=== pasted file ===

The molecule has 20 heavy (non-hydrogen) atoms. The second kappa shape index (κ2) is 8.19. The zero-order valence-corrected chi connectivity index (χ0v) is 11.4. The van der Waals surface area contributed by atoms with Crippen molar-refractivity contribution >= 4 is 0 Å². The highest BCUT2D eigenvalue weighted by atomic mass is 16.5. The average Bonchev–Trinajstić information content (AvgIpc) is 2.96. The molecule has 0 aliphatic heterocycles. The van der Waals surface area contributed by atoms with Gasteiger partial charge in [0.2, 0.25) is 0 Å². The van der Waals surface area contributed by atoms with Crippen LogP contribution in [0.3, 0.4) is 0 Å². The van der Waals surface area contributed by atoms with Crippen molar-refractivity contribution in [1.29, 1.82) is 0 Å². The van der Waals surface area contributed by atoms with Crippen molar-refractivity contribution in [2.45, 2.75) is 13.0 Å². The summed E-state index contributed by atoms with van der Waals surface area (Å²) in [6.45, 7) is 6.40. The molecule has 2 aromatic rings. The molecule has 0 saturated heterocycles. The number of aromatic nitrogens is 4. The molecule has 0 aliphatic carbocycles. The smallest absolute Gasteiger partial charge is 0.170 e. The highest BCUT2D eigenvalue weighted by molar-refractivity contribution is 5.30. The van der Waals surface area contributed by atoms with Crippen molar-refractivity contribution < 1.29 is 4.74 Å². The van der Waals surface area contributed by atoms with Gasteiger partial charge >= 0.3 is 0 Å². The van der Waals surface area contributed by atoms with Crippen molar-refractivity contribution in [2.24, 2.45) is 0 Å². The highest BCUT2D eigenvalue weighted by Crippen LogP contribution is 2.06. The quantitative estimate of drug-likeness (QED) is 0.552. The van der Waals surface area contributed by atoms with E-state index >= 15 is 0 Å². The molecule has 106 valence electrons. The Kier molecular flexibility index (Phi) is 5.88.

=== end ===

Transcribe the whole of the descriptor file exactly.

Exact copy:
The molecule has 20 heavy (non-hydrogen) atoms. The second kappa shape index (κ2) is 8.19. The zero-order valence-corrected chi connectivity index (χ0v) is 11.4. The van der Waals surface area contributed by atoms with Crippen molar-refractivity contribution >= 4 is 0 Å². The highest BCUT2D eigenvalue weighted by atomic mass is 16.5. The average Bonchev–Trinajstić information content (AvgIpc) is 2.96. The molecule has 0 aliphatic heterocycles. The van der Waals surface area contributed by atoms with Gasteiger partial charge in [0.2, 0.25) is 0 Å². The van der Waals surface area contributed by atoms with Crippen LogP contribution in [0.3, 0.4) is 0 Å². The van der Waals surface area contributed by atoms with Crippen molar-refractivity contribution in [1.29, 1.82) is 0 Å². The van der Waals surface area contributed by atoms with Crippen molar-refractivity contribution in [2.45, 2.75) is 13.0 Å². The summed E-state index contributed by atoms with van der Waals surface area (Å²) in [6.45, 7) is 6.40. The molecule has 2 aromatic rings. The molecule has 0 saturated heterocycles. The number of aromatic nitrogens is 4. The molecule has 0 aliphatic carbocycles. The smallest absolute Gasteiger partial charge is 0.170 e. The highest BCUT2D eigenvalue weighted by molar-refractivity contribution is 5.30. The van der Waals surface area contributed by atoms with Crippen molar-refractivity contribution < 1.29 is 4.74 Å². The van der Waals surface area contributed by atoms with Gasteiger partial charge >= 0.3 is 0 Å². The van der Waals surface area contributed by atoms with Crippen molar-refractivity contribution in [2.24, 2.45) is 0 Å². The highest BCUT2D eigenvalue weighted by Crippen LogP contribution is 2.06. The quantitative estimate of drug-likeness (QED) is 0.552. The van der Waals surface area contributed by atoms with E-state index >= 15 is 0 Å². The molecule has 106 valence electrons. The Kier molecular flexibility index (Phi) is 5.88.